First of all, my apologies as I realise I screwed up the average speed for the Prospector - it's actually an average of 95km/h. (There are 410 minutes in 6.5 hours, not 350 as I stupidly put in the calculator first time round!) So that I think takes us into slightly more achievable territory, although it still requires LX and track upgrades to get 130km/h line speed past Maryborough, realistically speaking. Also, I asked in another thread why the promised (circa 2012: works allegedly underway at the time) 130 click limit to Maryborough never eventuated, and I'm still trying to find an answer on that. So I shall keep you all informed as it may prove relevant to the broader question of whether the improved average speed is achievable for a given investment level.

As for decentralisation, I think it's an interesting and challenging topic because it represents a paradigm shift from "Mildurans going to Melbourne and back" to the possibility of a more even passenger origin setup. Ultimately of course the dilemma is that of the chicken and egg. Looking at the use cases for Mildura-Melbourne travel under a more decentralised economy (nebulous phrasing by me here but it'll have to do) I am still not sure where any projected increase in public transport would arise.

I find it difficult to believe business travellers, for instance, would choose to use the train on the whole, preferring plane travel for its productivity savings despite the increased ticket cost. As for other travellers, would it not be the case that demand for travel to Melbourne might decrease as further jobs and services become available in Mildura?

For what it's worth, though, with my revised average speed figures, the annual patronage of the Prospector (88,000 to a town of 30,000) is looking somewhat more compelling in terms of a useful reference point for a Mildura service. Worth noting that this service provides levels of luxury that would require new rollingstock design and purchase to achieve in Victoria, increasing prices again. I'm not convinced yet that this is the best way to spend taxpayer money, but as I've acknowledged from the start, I can see how it may not be completely fruitless.
  james.au Chief Commissioner

Location: Sydney, NSW
unable to understand that PT never runs at a profit and nor should it...
The Vinelander
I want to pick up on this point.

In my view, PT doesnt necessarily need to recover all costs to provide it (ie it doesnt necessarily need to be financially viable).  But it certainly needs to be economically viable, ie the economic benefits of congestion reduction, added to the financial benefits for example need to be break even or better.  Otherwise, may as well take your money and burn it in Fitzroy Park as thats what youre doing with it.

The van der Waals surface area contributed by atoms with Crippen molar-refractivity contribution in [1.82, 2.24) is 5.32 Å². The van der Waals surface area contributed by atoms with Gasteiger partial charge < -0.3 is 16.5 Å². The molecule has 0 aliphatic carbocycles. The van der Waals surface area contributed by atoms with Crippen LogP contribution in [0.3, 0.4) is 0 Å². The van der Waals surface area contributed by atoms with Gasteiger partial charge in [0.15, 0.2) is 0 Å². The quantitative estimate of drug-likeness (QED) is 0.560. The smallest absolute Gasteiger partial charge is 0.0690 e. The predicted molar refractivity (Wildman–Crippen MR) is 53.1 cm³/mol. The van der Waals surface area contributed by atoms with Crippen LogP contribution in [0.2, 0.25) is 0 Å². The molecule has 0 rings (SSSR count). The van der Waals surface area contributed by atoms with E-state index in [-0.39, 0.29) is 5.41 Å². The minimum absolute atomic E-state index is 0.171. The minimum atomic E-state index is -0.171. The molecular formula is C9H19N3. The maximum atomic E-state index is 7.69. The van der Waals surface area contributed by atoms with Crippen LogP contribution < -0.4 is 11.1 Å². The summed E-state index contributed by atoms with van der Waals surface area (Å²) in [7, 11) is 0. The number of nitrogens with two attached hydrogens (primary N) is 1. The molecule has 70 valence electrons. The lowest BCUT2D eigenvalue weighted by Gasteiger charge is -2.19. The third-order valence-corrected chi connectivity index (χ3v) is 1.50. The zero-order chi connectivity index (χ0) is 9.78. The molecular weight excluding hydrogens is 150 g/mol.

The analysis probably says that this project doesnt stack up economically and so there is the answer.
  james.au Chief Commissioner

Location: Sydney, NSW
I consider the greens could very well control the government without the need to form government post November.  Agree with the comments above Mildura does need a passenger service and will again have one in the future the only question being when?
The Greens will never control the government. They may well side with the ALP to give them the numbers in the lower house, but that is a long way short of control. In such a case, if the Greens want to stay relevant they must support the ALP. They have no other option except oblivion under a coalition government.

Mildura needs a passenger train service like a reindeer needs a hat rack, and it certainly won't have one as long as your bum points towards the ground. It cannot be justified - simple as that.
This isn't about playing trains; this is reality.
Hello All,

Contrary to popular perceptions, the Greens in the Victorian Upper House / Legislative Council have sided far more with the LNP Opposition than they ever have with the Government. The Greens do no favours for the ALP, but are quite happy to support the LNP Opposition against the Government even when the ALP is pro Public Transport and pro Bicycle , which one would expect to align with Green policies.

Regards, Radioman
Radioman
Id say the Greens are not siding with the LNP but are siding against the ALP (government).  The greens are in opposition too in many respects and whilst they might be opposing the same things the government is proposing, that does not mean they are supportive of the LNP.

It might help to look into what issues/legistlation specifically the Greens and LNP are voting the same way on to explore your point further.
  ivahri Train Controller

I've come to the conclusion that debating The Vinelander on this subject is as pointless as arguing with the Pope to become an atheist... I think you stand a better chance of converting the Pope to atheism than altering his view... I've seen more rational Jehovah's Witnesses...
  RTT_Rules Dr Beeching

Location: Dubai UAE
unable to understand that PT never runs at a profit and nor should it...
I want to pick up on this point.

In my view, PT doesnt necessarily need to recover all costs to provide it (ie it doesnt necessarily need to be financially viable).  But it certainly needs to be economically viable, ie the economic benefits of congestion reduction, added to the financial benefits for example need to be break even or better.  Otherwise, may as well take your money and burn it in Fitzroy Park as thats what youre doing with it.

The analysis probably says that this project doesnt stack up economically and so there is the answer.
james.au
Yes and issue with regional services, NO ONE can make a claim that even 2-3 x day service to a rural country town will improve congestion anywhere or make roads safer.

A few claims that Mildura line has X many huge number of LX and 385km beyond Maryborough to upgrade to suitable standard. All through an area of very low population to provide a daily service that won't exceed 3 cars worth.

Plan B - Going via Swan Hill
~345km of existing line soon to operate V/locities, current timetable is daily M-F, 2 x S-S, 4.5h travel time, additional bus service from Bendigo, assume lack of bodies to justify a actual train.

~45km of track north of Swan Hill to Pinagil to upgrade

~100km of Greenfield track between Pinagil and Ouyen to build

~100km of track from Ouyen to Mildura to upgrade to V/locity standards

Total distance ~ 590km, only marginally longer than on Mildura Line whole way.